Northwest Energy Angels Summer Showcase Draws 11 Startups Determined to Make a Greener World

7/22/10

Last week the Northwest Energy Angels—a group of over 45 private investors who have banded together to invest exclusively in cleantech and energy companies located here in the Pacific Northwest—held its annual Summer Showcase at Tesla Motors’ South Lake Union showroom. Founded by Seattle entrepreneur Martin Tobias and state lawmaker Jeff Morris in 2006, the angels provide early-stage capital to cleantech entrepreneurs and connect promising companies with potential investors.

So far, the group has invested more than $3 million in 17 local companies, a sign that it is active and growing—along with the Pacific Northwest cleantech sector. Back in March the Angels hired on local tech veteran Margo Shiroyama as the new executive director, and the group is recruiting new angels, hoping to bring the membership up to 60 by the end of the year.

On Friday afternoon many of the angels joined representatives from local cleantech companies, and green-minded community members at Tesla to mingle, connect, and hear updates from 11 companies that had presented at a prior NW Energy Angels event. Drinks were served in 100 percent compostable plant polymer Greenware. I would be lying if I said a few in the crowd weren’t eyeing Tesla’s bright red Roadster on display in the front of the room. (After the presentations, many signed up for test drives around the neighborhood, though I was not so lucky.) But the combination of compostable cups and fully electric cars sure did set the scene for an event on cleantech business ideas.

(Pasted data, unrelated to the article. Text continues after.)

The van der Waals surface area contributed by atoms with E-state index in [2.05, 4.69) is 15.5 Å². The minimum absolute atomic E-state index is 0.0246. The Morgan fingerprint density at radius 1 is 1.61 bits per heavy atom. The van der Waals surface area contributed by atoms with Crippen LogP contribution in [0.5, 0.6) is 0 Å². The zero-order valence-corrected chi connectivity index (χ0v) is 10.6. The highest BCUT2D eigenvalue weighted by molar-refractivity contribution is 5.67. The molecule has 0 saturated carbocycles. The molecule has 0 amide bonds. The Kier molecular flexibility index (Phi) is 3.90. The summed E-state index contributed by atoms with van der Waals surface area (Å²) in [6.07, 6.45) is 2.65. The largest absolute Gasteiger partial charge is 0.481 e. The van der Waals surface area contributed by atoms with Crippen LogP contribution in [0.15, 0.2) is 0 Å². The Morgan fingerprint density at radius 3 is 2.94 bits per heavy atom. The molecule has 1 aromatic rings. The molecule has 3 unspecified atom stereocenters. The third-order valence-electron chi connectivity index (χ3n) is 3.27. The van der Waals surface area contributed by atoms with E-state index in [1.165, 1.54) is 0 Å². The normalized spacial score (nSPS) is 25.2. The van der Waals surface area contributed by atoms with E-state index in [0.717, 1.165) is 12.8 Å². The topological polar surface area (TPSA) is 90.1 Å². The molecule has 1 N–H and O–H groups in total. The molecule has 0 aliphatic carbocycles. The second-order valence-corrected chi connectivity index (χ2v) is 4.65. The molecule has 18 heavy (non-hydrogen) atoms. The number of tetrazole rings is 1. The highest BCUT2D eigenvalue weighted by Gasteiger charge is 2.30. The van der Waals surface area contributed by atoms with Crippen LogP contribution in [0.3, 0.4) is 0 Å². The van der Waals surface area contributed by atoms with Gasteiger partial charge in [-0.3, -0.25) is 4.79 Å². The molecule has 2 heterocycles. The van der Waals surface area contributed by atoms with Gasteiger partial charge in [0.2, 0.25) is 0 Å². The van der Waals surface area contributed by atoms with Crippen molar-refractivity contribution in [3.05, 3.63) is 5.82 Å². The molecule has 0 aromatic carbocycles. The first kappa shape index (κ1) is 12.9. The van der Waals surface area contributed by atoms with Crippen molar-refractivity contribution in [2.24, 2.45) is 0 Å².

One of the more high profile attendees included U.S. Rep Jay Inslee, the Democrat who represents Washington’s first congressional district. Energy Angel Bill Lemon introduced Inslee as our “tireless advocate in the promotion of clean energies.” In his introductory remarks, Inslee urged the companies to develop new clean technologies and move the country and world forward toward renewable energies.

“The future of the U.S. economy is not determined at the Fed, or the White House, or the Congress. It is determined by people like you,” he said. “It is a system that is broken because it is rife with subsidies that support old technologies that have been around for the past hundred years.”

Inslee then outlined his five pillars for the future of clean energy, which he termed his “vision for America.” The steps included creating demand for new technology, increasing energy standards for machinery (including cars, buildings, and gadgets), changing the tax code to provide clean energy incentives for small businesses, increasing federal energy R&D, and leveling the playing field between clean energy businesses and industry old timers like oil and coal.